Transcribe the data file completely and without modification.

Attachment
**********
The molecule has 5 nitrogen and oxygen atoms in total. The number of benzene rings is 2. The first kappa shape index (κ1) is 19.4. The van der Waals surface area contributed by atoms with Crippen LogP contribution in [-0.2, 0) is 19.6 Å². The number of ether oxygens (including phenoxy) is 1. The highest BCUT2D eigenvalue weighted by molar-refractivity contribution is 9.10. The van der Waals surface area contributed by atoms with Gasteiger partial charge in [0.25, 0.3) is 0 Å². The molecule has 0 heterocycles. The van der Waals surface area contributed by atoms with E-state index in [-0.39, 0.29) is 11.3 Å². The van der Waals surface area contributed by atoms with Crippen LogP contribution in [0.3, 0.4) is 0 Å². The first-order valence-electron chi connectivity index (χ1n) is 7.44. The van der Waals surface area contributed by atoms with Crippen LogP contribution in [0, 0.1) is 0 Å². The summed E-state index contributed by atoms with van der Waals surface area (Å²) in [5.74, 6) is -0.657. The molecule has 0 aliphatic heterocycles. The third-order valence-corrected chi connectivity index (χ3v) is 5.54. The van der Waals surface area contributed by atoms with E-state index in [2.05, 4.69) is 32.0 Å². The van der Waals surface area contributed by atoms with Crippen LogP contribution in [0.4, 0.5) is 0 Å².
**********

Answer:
The molecule has 5 nitrogen and oxygen atoms in total. The number of benzene rings is 2. The first kappa shape index (κ1) is 19.4. The van der Waals surface area contributed by atoms with Crippen LogP contribution in [-0.2, 0) is 19.6 Å². The number of ether oxygens (including phenoxy) is 1. The highest BCUT2D eigenvalue weighted by molar-refractivity contribution is 9.10. The van der Waals surface area contributed by atoms with Gasteiger partial charge in [0.25, 0.3) is 0 Å². The molecule has 0 heterocycles. The van der Waals surface area contributed by atoms with E-state index in [-0.39, 0.29) is 11.3 Å². The van der Waals surface area contributed by atoms with Crippen LogP contribution in [0.3, 0.4) is 0 Å². The first-order valence-electron chi connectivity index (χ1n) is 7.44. The van der Waals surface area contributed by atoms with Crippen LogP contribution in [0, 0.1) is 0 Å². The summed E-state index contributed by atoms with van der Waals surface area (Å²) in [5.74, 6) is -0.657. The molecule has 0 aliphatic heterocycles. The third-order valence-corrected chi connectivity index (χ3v) is 5.54. The van der Waals surface area contributed by atoms with E-state index in [2.05, 4.69) is 32.0 Å². The van der Waals surface area contributed by atoms with Crippen LogP contribution in [0.4, 0.5) is 0 Å².